Toronto Metropolitan University
Number of Psychosocial Strengths Predicts Reduced HIV Sexual Risk Behaviors Above.pdf (486.29 kB)

Number of Psychosocial Strengths Predicts Reduced HIV Sexual Risk Behaviors Above and Beyond Syndemic Problems Among Gay and Bisexual Men

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journal contribution
posted on 2024-04-04, 20:21 authored by Trevor HartTrevor Hart, Syed W. Noor, Barry D. Adam, Julia R G Vernon, David J. Brennan, Sandra Gardner, Winston Husbands, Ted Myers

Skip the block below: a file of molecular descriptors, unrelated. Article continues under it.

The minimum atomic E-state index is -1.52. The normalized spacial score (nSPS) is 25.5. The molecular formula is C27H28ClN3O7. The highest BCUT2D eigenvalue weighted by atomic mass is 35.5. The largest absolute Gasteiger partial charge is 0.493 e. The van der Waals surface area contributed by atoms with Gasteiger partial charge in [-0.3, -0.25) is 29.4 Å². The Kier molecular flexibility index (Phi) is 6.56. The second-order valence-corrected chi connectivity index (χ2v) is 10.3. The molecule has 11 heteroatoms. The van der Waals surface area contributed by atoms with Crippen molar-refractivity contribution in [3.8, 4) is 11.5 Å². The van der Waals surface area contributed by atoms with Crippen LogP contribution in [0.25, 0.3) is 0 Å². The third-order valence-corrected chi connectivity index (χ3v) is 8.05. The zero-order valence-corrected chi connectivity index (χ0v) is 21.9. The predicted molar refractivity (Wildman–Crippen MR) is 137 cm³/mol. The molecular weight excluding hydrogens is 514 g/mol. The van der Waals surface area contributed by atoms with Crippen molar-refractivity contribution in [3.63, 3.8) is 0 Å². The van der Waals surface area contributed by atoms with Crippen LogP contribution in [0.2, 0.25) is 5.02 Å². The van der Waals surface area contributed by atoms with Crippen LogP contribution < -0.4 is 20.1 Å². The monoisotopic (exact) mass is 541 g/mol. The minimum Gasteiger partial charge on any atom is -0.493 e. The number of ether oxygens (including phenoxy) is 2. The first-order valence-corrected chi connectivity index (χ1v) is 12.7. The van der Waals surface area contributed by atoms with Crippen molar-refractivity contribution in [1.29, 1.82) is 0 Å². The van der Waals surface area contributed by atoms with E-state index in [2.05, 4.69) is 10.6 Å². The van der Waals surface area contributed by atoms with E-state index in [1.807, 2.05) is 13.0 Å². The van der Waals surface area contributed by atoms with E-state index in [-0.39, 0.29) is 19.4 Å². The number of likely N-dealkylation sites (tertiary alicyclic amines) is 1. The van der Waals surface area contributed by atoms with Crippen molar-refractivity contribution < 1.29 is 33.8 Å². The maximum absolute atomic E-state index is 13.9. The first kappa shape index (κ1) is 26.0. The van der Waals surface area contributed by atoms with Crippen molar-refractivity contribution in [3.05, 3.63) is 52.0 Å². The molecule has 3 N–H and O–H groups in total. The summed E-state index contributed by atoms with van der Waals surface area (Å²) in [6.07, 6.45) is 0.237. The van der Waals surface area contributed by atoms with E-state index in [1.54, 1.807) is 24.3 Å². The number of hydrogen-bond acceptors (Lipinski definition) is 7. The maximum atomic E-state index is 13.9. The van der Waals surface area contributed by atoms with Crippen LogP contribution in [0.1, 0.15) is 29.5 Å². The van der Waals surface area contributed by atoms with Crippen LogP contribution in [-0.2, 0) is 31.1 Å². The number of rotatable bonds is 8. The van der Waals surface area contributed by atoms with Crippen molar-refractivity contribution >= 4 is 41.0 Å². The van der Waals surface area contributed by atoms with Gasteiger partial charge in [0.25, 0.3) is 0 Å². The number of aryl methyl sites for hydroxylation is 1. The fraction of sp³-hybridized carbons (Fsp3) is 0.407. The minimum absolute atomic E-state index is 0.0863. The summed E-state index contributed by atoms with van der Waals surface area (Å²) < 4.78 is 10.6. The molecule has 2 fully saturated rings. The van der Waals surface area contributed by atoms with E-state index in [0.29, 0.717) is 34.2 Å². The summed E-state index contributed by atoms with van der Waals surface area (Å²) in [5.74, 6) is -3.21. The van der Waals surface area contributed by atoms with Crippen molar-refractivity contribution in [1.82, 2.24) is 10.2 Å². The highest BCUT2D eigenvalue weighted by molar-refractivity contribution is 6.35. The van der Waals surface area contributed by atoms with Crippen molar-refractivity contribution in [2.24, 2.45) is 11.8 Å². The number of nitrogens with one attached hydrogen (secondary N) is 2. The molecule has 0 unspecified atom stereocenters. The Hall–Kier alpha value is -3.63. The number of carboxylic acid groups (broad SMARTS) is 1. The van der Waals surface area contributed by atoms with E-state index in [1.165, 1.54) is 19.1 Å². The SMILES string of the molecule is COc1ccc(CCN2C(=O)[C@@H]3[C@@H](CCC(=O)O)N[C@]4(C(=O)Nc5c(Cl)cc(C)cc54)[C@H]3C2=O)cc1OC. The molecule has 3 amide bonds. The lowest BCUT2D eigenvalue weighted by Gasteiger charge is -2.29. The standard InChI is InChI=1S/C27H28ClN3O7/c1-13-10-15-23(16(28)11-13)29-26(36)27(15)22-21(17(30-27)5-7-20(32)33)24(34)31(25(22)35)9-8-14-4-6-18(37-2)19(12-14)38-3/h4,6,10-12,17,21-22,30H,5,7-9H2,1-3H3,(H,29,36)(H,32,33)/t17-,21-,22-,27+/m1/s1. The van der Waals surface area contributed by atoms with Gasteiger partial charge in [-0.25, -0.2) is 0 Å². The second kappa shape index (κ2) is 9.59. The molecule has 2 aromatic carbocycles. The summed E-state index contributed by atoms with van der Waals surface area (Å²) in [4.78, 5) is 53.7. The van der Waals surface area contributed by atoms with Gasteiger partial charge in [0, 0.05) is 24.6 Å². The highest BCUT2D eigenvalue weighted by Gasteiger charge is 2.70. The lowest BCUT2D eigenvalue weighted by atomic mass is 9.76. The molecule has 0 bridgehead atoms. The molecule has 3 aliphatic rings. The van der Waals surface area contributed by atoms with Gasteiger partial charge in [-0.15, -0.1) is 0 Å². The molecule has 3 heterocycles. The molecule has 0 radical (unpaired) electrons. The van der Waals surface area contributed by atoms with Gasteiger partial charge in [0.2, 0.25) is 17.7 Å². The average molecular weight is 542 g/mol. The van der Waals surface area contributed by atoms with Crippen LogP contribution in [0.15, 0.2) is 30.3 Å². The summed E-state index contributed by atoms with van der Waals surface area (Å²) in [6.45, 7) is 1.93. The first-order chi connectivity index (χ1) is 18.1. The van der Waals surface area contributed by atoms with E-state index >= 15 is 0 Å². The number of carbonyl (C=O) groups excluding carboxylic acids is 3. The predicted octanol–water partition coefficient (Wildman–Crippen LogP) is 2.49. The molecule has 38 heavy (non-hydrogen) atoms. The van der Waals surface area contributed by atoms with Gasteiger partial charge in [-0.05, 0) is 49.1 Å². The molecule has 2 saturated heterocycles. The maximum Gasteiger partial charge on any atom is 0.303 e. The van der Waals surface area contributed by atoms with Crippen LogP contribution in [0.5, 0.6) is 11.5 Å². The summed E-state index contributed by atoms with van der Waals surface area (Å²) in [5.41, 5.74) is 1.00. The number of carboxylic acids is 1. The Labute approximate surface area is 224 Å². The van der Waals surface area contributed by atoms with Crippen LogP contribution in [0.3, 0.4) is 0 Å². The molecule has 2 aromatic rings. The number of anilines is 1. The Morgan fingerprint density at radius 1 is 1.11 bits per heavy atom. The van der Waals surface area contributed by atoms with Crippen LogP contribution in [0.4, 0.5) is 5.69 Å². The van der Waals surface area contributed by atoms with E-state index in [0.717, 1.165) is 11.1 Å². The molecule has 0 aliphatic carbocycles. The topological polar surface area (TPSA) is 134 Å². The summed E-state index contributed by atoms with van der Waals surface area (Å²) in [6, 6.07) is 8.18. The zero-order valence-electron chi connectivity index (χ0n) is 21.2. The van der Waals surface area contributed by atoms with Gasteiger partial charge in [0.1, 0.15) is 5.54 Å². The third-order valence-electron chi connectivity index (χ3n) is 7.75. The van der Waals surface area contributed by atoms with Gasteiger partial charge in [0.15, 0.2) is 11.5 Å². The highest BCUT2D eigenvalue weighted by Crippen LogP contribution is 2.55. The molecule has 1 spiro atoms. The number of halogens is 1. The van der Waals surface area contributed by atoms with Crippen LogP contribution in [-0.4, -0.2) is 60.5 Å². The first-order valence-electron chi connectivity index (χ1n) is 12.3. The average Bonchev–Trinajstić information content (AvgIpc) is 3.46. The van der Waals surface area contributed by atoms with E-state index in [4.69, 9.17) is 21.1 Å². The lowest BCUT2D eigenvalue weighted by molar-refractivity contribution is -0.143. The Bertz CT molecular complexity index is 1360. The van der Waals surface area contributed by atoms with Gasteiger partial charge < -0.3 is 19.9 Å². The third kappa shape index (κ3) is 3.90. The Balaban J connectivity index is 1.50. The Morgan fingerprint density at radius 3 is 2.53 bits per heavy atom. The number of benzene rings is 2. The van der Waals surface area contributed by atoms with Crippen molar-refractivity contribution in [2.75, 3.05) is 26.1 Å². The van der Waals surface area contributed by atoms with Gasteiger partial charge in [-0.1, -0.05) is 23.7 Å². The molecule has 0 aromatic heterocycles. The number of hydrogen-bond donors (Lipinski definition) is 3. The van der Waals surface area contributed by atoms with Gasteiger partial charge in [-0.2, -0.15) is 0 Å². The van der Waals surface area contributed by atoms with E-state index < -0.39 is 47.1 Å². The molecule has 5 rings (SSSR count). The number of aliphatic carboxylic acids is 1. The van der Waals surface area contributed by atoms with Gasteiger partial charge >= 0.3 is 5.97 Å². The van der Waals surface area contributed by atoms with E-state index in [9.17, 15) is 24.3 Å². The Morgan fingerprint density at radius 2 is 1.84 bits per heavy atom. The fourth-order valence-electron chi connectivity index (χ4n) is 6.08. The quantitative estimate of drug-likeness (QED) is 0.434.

Syndemics research shows the additive effect of psychosocial problems on high-risk sexual behavior among gay and bisexual men (GBM). Psychosocial strengths may predict less engagement in high-risk sexual behavior. In a study of 470 ethnically diverse HIV-negative GBM, regression models were computed using number of syndemic psychosocial problems, number of psychosocial strengths, and serodiscordant condomless anal sex (CAS). The number of syndemic psychosocial problems correlated with serodiscordant CAS (RR = 1.51, 95% CI 1.18-1.92; p = 0.001). When adding the number of psychosocial strengths to the model, the effect of syndemic psychosocial problems became non-significant, but the number of strengths-based factors remained significant (RR = 0.67, 95% CI 0.53-0.86; p = 0.002). Psychosocial strengths may operate additively in the same way as syndemic psychosocial problems, but in the opposite direction. Consistent with theories of resilience, psychosocial strengths may be an important set of variables predicting sexual risk behavior that is largely missing from the current HIV behavioral literature.